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Today's News

  • First the DMV told us it would give us $5 to stay away, now we’re being told no smiles allowed

    ot too long ago the Virginia Department of Motor Vehicles told us they would rather not have us visit their offices. In fact, they offered us $5 off our vehicle registration fee as an incentive to keep us from coming by and paying in person.

        Now the word comes down that if we do drop by a DMV, we shouldn’t come in with a smile. What’s this world coming to? Don’t our driver’s license pictures already look bad enough?

  • The American Energy Act will protect our environment, lower energy costs and create jobs

    Just days ago House Republicans introduced an “all of the above” solution to cleaning up the environment, lowering energy costs, and creating more American jobs. The American Energy Act, which I strongly support, will increase production of American-made energy in an environmentally-sound manner and promote new, clean and renewable sources of energy such as nuclear, clean-coal-technology, wind and solar energy.

  • Creigh Deeds sweeps Democratic field

        Bath County State Senator Creigh Deeds won an overwhelming victory last week in the statewide Democratic primary. He will now face Republican Bob McDonnell in the fall for the contest to succeed Tim Kaine as Virginia’s governor.

        Deeds was thought to be the underdog to the heavily financed campaign of former DNC chairman Terry McAuliffe. But much of McAuliffe’s appeal fell apart under scrutiny, especially his claim to have created so many jobs, a notion pretty much put to rest by a critical Washington Post article.

  • We can build decent cars

        I had an unpleasant encounter with some Virginia wildlife a couple of weeks ago.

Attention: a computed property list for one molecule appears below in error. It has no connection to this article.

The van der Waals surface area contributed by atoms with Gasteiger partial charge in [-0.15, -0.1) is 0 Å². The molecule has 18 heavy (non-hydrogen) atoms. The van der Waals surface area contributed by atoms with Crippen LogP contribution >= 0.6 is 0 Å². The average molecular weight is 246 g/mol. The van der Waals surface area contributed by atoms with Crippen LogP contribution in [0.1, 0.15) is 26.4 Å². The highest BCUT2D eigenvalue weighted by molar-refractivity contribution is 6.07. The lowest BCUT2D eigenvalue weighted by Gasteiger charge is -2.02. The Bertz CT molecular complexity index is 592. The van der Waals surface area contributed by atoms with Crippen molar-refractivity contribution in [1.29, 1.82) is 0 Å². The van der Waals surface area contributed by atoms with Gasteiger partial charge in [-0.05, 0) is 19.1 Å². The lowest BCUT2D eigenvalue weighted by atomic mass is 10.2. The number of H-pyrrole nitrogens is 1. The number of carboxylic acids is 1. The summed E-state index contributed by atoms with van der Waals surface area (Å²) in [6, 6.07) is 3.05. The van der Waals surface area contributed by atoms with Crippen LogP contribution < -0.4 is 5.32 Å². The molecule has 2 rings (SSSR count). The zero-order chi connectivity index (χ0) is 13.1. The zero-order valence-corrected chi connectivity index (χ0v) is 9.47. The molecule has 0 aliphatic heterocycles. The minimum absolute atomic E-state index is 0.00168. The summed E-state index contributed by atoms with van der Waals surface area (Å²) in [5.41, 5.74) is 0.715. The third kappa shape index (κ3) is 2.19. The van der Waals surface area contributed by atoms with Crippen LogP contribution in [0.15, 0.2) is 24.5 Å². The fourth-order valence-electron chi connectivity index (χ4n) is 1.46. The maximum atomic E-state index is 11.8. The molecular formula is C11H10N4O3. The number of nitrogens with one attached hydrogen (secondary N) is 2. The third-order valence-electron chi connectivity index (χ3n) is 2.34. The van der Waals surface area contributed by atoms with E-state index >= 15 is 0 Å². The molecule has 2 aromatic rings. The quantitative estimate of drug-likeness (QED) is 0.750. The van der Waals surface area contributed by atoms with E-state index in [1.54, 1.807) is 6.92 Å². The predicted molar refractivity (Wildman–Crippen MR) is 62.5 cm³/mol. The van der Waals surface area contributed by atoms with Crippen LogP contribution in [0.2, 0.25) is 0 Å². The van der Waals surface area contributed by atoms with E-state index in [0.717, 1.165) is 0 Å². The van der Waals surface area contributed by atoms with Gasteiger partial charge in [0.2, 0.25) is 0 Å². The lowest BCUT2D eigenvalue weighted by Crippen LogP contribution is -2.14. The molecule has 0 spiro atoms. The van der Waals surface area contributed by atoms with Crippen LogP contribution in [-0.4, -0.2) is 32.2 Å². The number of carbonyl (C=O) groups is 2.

It was fortunate that I was going around one of the very sharp curves on Rt. 43, on my way up to the Peaks, when the kamikaze deer got me. I was not going fast and, as there wasn’t anybody close behind me, I was able to hit the brakes, minimizing the damage to my car. The impact still was enough to knock out the grill, buckle the hood and crack the bumper.

  • It’s important that legislation moves ahead to save the Memorial

    This week legislation was introduced in Congress to make sure the National D-Day Memorial continues to fulfill its mission:  Reminding all who enter it of the heavy price that this nation’s communities have paid, and still pay, for freedom.

        Congressman Tom Perriello and U.S. Senators Mark Warner and Jim Webb have begun the process to bring the Memorial in Bedford under the supervision of the U.S. National Park Service. The legislation, which calls for a study on the proposal, has been written in consultation with the Memorial.

  • Letters

    Honoring those who participated

        Like numerous other D-Day Memorial Volunteers, I was on hand for the 65th Anniversary Commemoration on Saturday, June 6, 2009.  It was a great experience seeing the number of D-Day Veterans in attendance, especially Bob Slaughter and long time family friend Hubert Hobbs, from Roanoke.

  • Federal stimulus contains money for rural Internet broadband

    From every corner of the 5th District, I hear about how folks are struggling with the lack of broadband internet access. Two weeks ago, I hosted a roundtable discussion on rural broadband, this time in Altavista after the last one in Rocky Mount. At the roundtable, the need for better broadband access was made abundantly evident, and I will use the stories and strategies offered by citizens to be a more effective advocate for rural broadband back in Washington. Here are some of the stories I heard:

  • Honoring the Bedford Boys

    Across a vast ocean, 11 boys from Bedford, Virginia are buried overlooking the windswept beaches of Normandy.  Bedford lost 19 during the D-Day liberation…the greatest proportional loss suffered by a single town on that day.  In words inscribed on the wall of a chapel that lies amidst the rows of crosses we are given the following charge: “Think not only upon their passing.  Remember the glory of their spirit.”

  • Obama’s historic appeal to the Muslim world

        Last week, President Barack Obama was in Cairo, Egypt to give a speech that his administration billed as an appeal to a new beginning between the United States and the Muslim world. It did not disappoint.

  • Keeping their story alive

        I got to spend the end of last week in the company of heroes.

        On Thursday and Friday, I attended the Overlord Echoes conference, hosted by Liberty University and the National D-Day Memorial Foundation. Along with the historians, several World War II veterans spoke. There were soldiers, including a silver star recipient, a P-51 pilot and an airborne soldier who arrived in Normandy on D-Day via a glider.